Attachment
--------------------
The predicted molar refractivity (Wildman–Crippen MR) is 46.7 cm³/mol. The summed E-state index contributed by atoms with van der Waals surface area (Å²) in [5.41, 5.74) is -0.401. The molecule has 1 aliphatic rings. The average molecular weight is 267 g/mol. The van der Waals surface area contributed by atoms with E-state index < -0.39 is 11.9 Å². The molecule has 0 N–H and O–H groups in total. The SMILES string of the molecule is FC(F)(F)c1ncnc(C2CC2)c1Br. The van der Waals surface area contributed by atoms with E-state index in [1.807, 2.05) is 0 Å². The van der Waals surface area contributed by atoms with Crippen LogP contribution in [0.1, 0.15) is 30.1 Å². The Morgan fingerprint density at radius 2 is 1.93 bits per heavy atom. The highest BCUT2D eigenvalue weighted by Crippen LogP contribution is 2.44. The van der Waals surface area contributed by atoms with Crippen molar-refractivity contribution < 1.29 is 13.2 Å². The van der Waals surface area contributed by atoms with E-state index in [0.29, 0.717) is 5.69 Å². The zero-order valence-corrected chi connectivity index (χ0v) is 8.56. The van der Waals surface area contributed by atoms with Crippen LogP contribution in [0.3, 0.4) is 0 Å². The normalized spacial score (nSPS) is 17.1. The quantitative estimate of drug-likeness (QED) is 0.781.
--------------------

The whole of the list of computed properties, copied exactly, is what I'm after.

The predicted molar refractivity (Wildman–Crippen MR) is 46.7 cm³/mol. The summed E-state index contributed by atoms with van der Waals surface area (Å²) in [5.41, 5.74) is -0.401. The molecule has 1 aliphatic rings. The average molecular weight is 267 g/mol. The van der Waals surface area contributed by atoms with E-state index < -0.39 is 11.9 Å². The molecule has 0 N–H and O–H groups in total. The SMILES string of the molecule is FC(F)(F)c1ncnc(C2CC2)c1Br. The van der Waals surface area contributed by atoms with E-state index in [1.807, 2.05) is 0 Å². The van der Waals surface area contributed by atoms with Crippen LogP contribution in [0.1, 0.15) is 30.1 Å². The Morgan fingerprint density at radius 2 is 1.93 bits per heavy atom. The highest BCUT2D eigenvalue weighted by Crippen LogP contribution is 2.44. The van der Waals surface area contributed by atoms with Crippen molar-refractivity contribution < 1.29 is 13.2 Å². The van der Waals surface area contributed by atoms with E-state index in [0.29, 0.717) is 5.69 Å². The zero-order valence-corrected chi connectivity index (χ0v) is 8.56. The van der Waals surface area contributed by atoms with Crippen LogP contribution in [0.3, 0.4) is 0 Å². The normalized spacial score (nSPS) is 17.1. The quantitative estimate of drug-likeness (QED) is 0.781.